Session Type: Poster Session C
Session Time: 9:00AM-11:00AM
Background/Purpose: Giant cell arteritis (GCA) is the most common type of vasculitis in adults aged 50 years or older. Although the substantial morbidity from infections in patients with GCA, partly due to immunosuppressive treatment, is well recognized, few studies have evaluated the incidence of severe infections compared to the general population. Even fewer have investigated the incidence of severe infection by time from GCA diagnosis compared to a reference population.
The objective of this study was to compare the risk of severe infection in different time intervals after GCA diagnosis to the general population.
Methods: Patients with biopsy-proven GCA, diagnosed between 2002 and 2010 were retrieved from a regional pathology register. They were compared with four reference subjects per case from the corresponding area, matched for age, sex and area of residence. Data on infections requiring hospitalization were obtained from linkage of the cases and the references to the regional healthcare register, through 2011. Using ICD-10 codes, twenty categories of infections were identified. Patients and reference subjects were censored at death or migration from the area. Incidence rates of severe infections in patients with GCA and reference subjects, stratified by follow-up time (0-6 months, 6-12 months, 1-2 years, 2-3 years, > 3 years), were estimated by dividing the number of severe infections in each time interval with the corresponding follow-up time (in years). The follow-up time started at date of diagnosis for patients (index-date for reference subjects) and ended at death or December 31, 2011. Rate Ratios (RRs) regarding severe infections, stratified by category of follow-up time, were calculated for patients with GCA vs. reference subjects. The 95% confidence intervals (CI) for incidence rates and RRs were estimated using the Poisson distribution ratio.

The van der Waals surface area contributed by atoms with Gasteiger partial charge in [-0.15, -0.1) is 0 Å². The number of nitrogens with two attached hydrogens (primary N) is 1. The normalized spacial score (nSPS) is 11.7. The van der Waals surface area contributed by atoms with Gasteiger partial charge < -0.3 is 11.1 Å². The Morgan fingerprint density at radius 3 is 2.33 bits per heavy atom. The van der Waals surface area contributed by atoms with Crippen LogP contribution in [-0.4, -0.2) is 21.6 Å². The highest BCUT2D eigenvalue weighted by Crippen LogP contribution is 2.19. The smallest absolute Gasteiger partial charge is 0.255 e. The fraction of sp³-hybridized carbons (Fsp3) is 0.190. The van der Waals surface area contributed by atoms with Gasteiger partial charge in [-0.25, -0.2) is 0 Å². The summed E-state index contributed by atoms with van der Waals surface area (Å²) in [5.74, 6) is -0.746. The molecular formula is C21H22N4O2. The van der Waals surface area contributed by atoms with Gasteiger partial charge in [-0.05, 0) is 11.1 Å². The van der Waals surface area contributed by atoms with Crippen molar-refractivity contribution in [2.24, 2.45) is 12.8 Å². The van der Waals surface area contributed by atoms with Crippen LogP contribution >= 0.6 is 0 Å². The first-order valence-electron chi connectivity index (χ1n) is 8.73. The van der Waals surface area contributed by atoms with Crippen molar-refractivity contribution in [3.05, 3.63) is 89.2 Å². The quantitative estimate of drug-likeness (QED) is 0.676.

Results: Five hundred and sixteen patients with GCA were identified and compared to 3335 matched reference subjects. A total of 222 severe infections occurred in 118 patients with GCA. The cumulative incidence rate of severe infections was 8.5 % during the first year and 22.9 % over the entire follow-up.
The incidence rate in patients with GCA was highest during the first six months, 14.8/100 person-years (Table 1).
During this period, the rate was significantly increased compared to reference subjects (RR 3.27; 95% CI 2.06; 5.11) (Figure 1).
The rate of severe infections was numerically higher than that for the general population during the entire follow-up, but the difference reached statistical significance only during the first six months and after > 2 years of follow-up (Table 1, Figure 1).
Conclusion: The risk for severe infection is increased in patients with GCA compared to the general population, in particular during the first 6 months after diagnosis.
To cite this abstract in AMA style:Naderi N, Mohammad A, Wadström K, Bergström U, Turesson C. Increased Risk of Severe Infections in Early Giant Cell Arteritis: A Population- based Study [abstract]. Arthritis Rheumatol. 2023; 75 (suppl 9). https://acrabstracts.org/abstract/increased-risk-of-severe-infections-in-early-giant-cell-arteritis-a-population-based-study/. Accessed .
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ACR Meeting Abstracts - https://acrabstracts.org/abstract/increased-risk-of-severe-infections-in-early-giant-cell-arteritis-a-population-based-study/